After Schmeling's introduction to the American boxing scene, Jacobs, Schmeling and his trainer Max Machon traveled to Germany, triumphant. On the trip, Jacobs discovered a lucrative side business. Prohibition had inflated the black market price of a bottle of champagne to $50, and when Jacobs saw that a shipboard bottle cost only $3, he bought the ship's entire stock — 20,000 bottles.
Jacobs was an unstoppable public relations dynamo. For Christmas in 1929, Jacobs rented a hall in one of Berlin's working class neighborhoods. There Schmeling and Jacobs fulfilled the wishes of a few hundred children who came to visit. In his memoirs, Schmeling writes, "What moved me most was the modesty of their requests: usually a few crayons, a top, a pencil case, or a bathing suit... I was especially touched by a five-year-old girl... whose wish — that her father stop drinking — we couldn't fill. But the idea was a great success, and Joe Jacobs came up to me afterwards and asked, 'How did we do that?' For once, he took the giant cigar out of his mouth."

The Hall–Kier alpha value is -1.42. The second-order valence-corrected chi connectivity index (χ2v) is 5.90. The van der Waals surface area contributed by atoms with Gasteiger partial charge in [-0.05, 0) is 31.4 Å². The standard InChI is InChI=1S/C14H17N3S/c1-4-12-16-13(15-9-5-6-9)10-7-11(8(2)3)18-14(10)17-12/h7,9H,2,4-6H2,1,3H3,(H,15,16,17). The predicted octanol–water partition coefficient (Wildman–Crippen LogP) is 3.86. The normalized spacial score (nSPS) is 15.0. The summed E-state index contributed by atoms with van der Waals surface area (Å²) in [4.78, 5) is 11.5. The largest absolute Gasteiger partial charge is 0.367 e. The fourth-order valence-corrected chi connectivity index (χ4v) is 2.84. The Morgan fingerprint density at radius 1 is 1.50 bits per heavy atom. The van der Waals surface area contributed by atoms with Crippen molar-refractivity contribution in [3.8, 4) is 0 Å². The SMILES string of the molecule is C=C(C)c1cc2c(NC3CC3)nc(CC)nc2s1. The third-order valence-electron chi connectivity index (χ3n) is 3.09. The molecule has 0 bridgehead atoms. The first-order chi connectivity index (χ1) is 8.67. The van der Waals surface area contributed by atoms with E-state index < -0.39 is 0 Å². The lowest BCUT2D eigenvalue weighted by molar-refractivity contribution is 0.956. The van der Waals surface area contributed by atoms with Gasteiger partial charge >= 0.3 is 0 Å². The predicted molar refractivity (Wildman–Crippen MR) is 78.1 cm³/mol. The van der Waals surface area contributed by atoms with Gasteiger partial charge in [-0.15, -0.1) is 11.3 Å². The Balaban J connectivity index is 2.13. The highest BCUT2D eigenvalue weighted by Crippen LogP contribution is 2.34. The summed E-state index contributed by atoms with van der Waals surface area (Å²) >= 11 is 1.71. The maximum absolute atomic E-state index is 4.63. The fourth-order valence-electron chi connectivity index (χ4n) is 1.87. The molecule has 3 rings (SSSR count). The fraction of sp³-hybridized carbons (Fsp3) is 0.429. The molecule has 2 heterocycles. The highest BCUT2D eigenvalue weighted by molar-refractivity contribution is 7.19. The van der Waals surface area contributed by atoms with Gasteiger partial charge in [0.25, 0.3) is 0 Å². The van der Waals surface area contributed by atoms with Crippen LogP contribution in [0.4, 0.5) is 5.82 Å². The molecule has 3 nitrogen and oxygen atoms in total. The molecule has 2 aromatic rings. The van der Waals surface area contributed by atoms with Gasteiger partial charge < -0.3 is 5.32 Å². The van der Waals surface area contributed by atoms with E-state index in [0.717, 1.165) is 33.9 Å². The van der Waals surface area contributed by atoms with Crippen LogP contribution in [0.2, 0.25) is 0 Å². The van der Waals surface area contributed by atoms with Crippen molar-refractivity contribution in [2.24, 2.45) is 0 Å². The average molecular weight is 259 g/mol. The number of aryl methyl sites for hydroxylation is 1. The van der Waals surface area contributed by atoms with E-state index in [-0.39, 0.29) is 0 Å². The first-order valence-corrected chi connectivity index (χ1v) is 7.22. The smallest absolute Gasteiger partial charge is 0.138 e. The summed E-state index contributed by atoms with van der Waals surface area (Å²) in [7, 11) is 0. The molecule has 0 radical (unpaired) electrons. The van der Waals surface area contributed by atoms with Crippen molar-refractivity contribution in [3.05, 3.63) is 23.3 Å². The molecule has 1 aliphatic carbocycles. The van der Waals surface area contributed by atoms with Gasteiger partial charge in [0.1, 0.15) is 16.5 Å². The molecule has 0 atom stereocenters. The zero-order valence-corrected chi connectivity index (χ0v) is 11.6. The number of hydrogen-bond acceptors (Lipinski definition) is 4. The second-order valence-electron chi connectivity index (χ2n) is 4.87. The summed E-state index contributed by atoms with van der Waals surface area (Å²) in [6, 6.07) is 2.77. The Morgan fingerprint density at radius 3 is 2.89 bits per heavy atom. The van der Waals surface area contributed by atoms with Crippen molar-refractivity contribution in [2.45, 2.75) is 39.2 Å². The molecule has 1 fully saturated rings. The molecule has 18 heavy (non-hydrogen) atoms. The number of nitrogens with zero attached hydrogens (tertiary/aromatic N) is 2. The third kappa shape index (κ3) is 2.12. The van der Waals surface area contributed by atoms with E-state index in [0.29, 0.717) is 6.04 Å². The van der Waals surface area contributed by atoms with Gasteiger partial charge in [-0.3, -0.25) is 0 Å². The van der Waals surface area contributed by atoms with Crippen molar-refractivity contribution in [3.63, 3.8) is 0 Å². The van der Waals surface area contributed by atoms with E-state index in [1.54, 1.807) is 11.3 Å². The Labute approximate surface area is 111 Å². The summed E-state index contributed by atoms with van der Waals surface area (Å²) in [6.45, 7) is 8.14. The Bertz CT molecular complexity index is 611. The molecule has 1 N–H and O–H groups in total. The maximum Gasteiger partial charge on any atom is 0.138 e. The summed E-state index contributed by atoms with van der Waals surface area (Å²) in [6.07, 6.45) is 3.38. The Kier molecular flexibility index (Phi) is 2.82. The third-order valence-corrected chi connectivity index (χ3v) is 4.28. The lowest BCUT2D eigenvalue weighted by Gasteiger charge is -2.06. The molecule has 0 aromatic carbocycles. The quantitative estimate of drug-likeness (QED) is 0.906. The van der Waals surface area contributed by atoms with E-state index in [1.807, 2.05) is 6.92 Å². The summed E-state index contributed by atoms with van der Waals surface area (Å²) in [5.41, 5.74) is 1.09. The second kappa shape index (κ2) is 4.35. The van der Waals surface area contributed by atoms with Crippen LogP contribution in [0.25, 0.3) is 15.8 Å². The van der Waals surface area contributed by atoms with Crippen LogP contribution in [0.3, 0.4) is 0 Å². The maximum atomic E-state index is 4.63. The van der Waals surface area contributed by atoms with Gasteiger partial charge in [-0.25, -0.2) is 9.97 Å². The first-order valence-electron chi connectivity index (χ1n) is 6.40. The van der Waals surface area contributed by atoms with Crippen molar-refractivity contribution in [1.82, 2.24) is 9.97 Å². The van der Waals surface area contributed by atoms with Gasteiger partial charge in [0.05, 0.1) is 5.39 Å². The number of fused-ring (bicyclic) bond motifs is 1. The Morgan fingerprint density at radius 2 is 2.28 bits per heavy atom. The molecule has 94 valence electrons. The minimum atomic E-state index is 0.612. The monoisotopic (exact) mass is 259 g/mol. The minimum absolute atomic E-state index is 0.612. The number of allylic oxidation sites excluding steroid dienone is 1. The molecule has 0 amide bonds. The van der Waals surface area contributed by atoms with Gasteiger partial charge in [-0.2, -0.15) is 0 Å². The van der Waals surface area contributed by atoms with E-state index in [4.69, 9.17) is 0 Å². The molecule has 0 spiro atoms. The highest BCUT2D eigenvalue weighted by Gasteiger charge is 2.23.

A Title for His Charge
For Schmeling's 1930 championship bout against Jack Sharkey, Jacobs had arranged to donate a portion of ticket sales to the Hearst Milk Fund, a favorite charity of the wealthy publishing family, guaranteeing coverage by the Hearst newspapers. Schmeling won the heavyweight championship by default after Jack Sharkey was disqualified for hitting below the waist. It was not how Schmeling had imagined claiming the title; in fact, it would be the only time the championship was decided on a foul. Jacobs had to cheer his boxer up afterwards, as the public began calling Schmeling the "low-blow champion." "Defend the title in your next fights! Then you can show them whether you deserve it or not!"